Also, the snowpack (essentially water in storage) in the Sierra Nevada mountain range is at its biggest in 22 years. The snowpack is important since it supplies about 30 percent of the state's water needs particularly in the warmer months when there's little or no rainfall.
California put water restrictions in place in 2014 after Gov. Jerry Brown declared a drought state of emergency but officials last year lifted some strict rules, including the requirement of 25 percent cutbacks in urban areas. Last May the state adopted a stress-test approach to water conservation, meaning a more flexible approach that asked water suppliers whether they had enough water supplies for three years of dry conditions.
Wednesday's vote by the board will require a conservation mandate from only those suppliers that cannot pass the stress test. The state previously indicated that 343 out of 410 water districts did the stress test, and at the hearing one official confirmed a majority of the suppliers passed.
Under the extended regulation, the state also will allow urban water suppliers that didn't take or didn't pass the stress test (and have been subject to state-set standards) an opportunity to update their analysis.
The U.S. Drought Monitor last week showed about 50 percent of California being designated at some level of drought intensity. Just three months ago about 75 percent of the state was listed as having some intensity of drought. While nearly 2 percent of the state is still in "extreme" drought — the second worst category — that's down from almost 43 percent three months ago and about 64 percent one year ago.
Last week's monitor showed "moderate" and "severe" drought conditions remain in parts of Central and Southern California as well as a small patch of "extreme" drought in three counties of Southern California — Los Angeles, Santa Barbara and Ventura.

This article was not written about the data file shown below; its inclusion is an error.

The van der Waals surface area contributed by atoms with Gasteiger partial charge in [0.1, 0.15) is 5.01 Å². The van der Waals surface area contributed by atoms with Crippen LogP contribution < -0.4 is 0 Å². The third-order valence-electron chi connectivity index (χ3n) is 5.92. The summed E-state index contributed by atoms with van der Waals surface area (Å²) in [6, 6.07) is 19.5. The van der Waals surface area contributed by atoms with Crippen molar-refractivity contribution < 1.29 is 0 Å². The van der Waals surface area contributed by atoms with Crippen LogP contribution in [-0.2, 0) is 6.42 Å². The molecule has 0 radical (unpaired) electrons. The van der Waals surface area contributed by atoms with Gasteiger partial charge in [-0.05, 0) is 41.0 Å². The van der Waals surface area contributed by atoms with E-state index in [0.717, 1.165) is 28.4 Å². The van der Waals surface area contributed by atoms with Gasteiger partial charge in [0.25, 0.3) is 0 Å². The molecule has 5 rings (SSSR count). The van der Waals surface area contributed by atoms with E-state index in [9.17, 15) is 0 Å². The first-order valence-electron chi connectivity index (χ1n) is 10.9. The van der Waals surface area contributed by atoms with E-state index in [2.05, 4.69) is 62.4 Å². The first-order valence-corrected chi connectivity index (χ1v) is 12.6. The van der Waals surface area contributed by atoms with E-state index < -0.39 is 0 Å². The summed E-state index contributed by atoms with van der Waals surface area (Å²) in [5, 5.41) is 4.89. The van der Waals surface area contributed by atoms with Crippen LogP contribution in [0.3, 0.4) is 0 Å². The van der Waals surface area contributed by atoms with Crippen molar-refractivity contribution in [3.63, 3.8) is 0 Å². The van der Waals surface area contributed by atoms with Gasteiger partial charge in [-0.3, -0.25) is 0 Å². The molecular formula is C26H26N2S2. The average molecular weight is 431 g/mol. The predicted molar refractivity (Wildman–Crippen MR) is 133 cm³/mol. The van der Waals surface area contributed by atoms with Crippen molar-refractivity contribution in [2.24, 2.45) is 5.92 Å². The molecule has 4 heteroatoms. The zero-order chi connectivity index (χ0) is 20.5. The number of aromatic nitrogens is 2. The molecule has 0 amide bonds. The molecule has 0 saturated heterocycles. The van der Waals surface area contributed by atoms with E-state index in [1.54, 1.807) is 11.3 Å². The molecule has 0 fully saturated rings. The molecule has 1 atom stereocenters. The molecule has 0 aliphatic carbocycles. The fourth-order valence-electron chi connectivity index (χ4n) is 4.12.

The next monitor report and California drought map is scheduled for release early Thursday and is likely to show more areas clear of any drought or dryness. The monitor is prepared weekly by several agencies, including the U.S. Department of Agriculture, the National Drought Mitigation Center at the University of Nebraska at Lincoln as well as the National Oceanic and Atmospheric Administration.
"With the new map that comes out [Thursday] morning, there are going to be further improvements that were made in California this week," said Fuchs, who is one of the regular authors of the monitor.
Specifically, improvements are likely to show up in the southern half of the state where there's still water supply problems. Also there are aquifers that haven't fully recharged after years of drought conditions.
"We may see all other drought signals improve, but we may see those aquifers and well levels still lingering for quite some time just because of how slow those deep water supplies take to replenish," said Fuchs.
One area still feeling the drought effects is the state's Central Coast region between Monterey and Santa Barbara counties.
For example, Lake Cachuma — historically a key water supply for Santa Barbara — is still under 15 percent capacity as of this week. The city of Santa Barbara this month is preparing to fully restart a desalination plant idled in the 1990s that will provide the community with drinking water.
Meantime, north of the state capital, communities such as Red Bluff along the Sacramento River and tributaries experienced flooding Tuesday and conditions could worsen Thursday and Friday with more rain forecast by the National Weather Service. Flooding also is happening this week as the San Lorenzo River overflows between Santa Cruz and Felton.
Also, the Russian River near Guerneville is rising again, causing more flooding in the wine growing region of Sonoma County. Portions of California's Napa wine region have experienced flooding and mudslides too, and nearly an inch of additional rain was forecast from the coming storm system.
"The effects of the rain are only on erosion, which has been tackled right after the previous harvest by winterizing the vineyards by putting down hay," said Jean Hoefliger, a winemaker at Alpha Omega winery in St. Helena, a community in the heart of the Napa Valley. He also said the snowfall in the Sierra is important because it "will melt in spring and provide us with spring and summer water, which we need the most."